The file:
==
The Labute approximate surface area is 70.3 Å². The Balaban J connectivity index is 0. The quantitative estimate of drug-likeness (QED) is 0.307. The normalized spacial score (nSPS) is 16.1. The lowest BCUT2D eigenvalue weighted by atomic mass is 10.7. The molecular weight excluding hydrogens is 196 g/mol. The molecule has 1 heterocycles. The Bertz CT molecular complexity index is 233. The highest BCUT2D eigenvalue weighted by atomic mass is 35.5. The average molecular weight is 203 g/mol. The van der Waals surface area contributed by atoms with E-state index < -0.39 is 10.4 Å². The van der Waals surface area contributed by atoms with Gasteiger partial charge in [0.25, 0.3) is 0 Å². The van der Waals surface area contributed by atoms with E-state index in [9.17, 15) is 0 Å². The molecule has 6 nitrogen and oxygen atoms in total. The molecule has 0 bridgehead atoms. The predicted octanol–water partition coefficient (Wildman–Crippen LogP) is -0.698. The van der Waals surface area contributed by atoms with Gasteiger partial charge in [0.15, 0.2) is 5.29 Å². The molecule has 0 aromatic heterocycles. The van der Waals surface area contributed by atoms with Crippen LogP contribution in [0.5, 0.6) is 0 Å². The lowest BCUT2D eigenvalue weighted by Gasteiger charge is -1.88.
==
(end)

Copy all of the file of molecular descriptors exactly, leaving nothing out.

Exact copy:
The Labute approximate surface area is 70.3 Å². The Balaban J connectivity index is 0. The quantitative estimate of drug-likeness (QED) is 0.307. The normalized spacial score (nSPS) is 16.1. The lowest BCUT2D eigenvalue weighted by atomic mass is 10.7. The molecular weight excluding hydrogens is 196 g/mol. The molecule has 1 heterocycles. The Bertz CT molecular complexity index is 233. The highest BCUT2D eigenvalue weighted by atomic mass is 35.5. The average molecular weight is 203 g/mol. The van der Waals surface area contributed by atoms with E-state index < -0.39 is 10.4 Å². The van der Waals surface area contributed by atoms with Gasteiger partial charge in [0.25, 0.3) is 0 Å². The van der Waals surface area contributed by atoms with E-state index in [9.17, 15) is 0 Å². The molecule has 6 nitrogen and oxygen atoms in total. The molecule has 0 bridgehead atoms. The predicted octanol–water partition coefficient (Wildman–Crippen LogP) is -0.698. The van der Waals surface area contributed by atoms with Gasteiger partial charge in [0.15, 0.2) is 5.29 Å². The molecule has 0 aromatic heterocycles. The van der Waals surface area contributed by atoms with Crippen LogP contribution in [0.5, 0.6) is 0 Å². The lowest BCUT2D eigenvalue weighted by Gasteiger charge is -1.88.